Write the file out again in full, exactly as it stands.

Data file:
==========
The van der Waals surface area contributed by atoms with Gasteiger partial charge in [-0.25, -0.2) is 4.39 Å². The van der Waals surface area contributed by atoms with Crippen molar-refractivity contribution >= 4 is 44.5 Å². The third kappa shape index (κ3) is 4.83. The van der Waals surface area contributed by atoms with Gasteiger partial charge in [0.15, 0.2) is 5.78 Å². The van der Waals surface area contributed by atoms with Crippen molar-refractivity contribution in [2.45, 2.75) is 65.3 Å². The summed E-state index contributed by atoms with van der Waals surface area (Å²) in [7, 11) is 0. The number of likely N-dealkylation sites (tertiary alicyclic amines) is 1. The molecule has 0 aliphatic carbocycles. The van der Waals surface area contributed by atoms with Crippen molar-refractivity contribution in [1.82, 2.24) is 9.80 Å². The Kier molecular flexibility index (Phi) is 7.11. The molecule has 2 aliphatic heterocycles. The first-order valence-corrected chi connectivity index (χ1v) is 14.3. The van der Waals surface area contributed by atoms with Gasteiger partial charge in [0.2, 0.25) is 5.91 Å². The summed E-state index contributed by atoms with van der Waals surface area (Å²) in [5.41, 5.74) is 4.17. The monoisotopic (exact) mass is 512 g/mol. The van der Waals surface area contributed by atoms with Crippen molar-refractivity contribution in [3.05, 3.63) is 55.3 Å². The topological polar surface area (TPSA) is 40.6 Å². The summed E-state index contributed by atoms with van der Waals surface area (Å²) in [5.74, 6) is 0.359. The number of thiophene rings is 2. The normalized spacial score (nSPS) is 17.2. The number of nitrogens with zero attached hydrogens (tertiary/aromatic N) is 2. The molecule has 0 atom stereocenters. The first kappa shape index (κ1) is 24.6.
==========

The van der Waals surface area contributed by atoms with Gasteiger partial charge in [-0.25, -0.2) is 4.39 Å². The van der Waals surface area contributed by atoms with Crippen molar-refractivity contribution >= 4 is 44.5 Å². The third kappa shape index (κ3) is 4.83. The van der Waals surface area contributed by atoms with Gasteiger partial charge in [0.15, 0.2) is 5.78 Å². The van der Waals surface area contributed by atoms with Crippen molar-refractivity contribution in [2.45, 2.75) is 65.3 Å². The summed E-state index contributed by atoms with van der Waals surface area (Å²) in [7, 11) is 0. The number of likely N-dealkylation sites (tertiary alicyclic amines) is 1. The molecule has 0 aliphatic carbocycles. The van der Waals surface area contributed by atoms with Crippen molar-refractivity contribution in [1.82, 2.24) is 9.80 Å². The Kier molecular flexibility index (Phi) is 7.11. The molecule has 2 aliphatic heterocycles. The first-order valence-corrected chi connectivity index (χ1v) is 14.3. The van der Waals surface area contributed by atoms with Gasteiger partial charge in [0.2, 0.25) is 5.91 Å². The summed E-state index contributed by atoms with van der Waals surface area (Å²) in [5.41, 5.74) is 4.17. The monoisotopic (exact) mass is 512 g/mol. The van der Waals surface area contributed by atoms with Crippen molar-refractivity contribution in [3.05, 3.63) is 55.3 Å². The topological polar surface area (TPSA) is 40.6 Å². The summed E-state index contributed by atoms with van der Waals surface area (Å²) in [5.74, 6) is 0.359. The number of thiophene rings is 2. The normalized spacial score (nSPS) is 17.2. The number of nitrogens with zero attached hydrogens (tertiary/aromatic N) is 2. The molecule has 0 atom stereocenters. The first kappa shape index (κ1) is 24.6.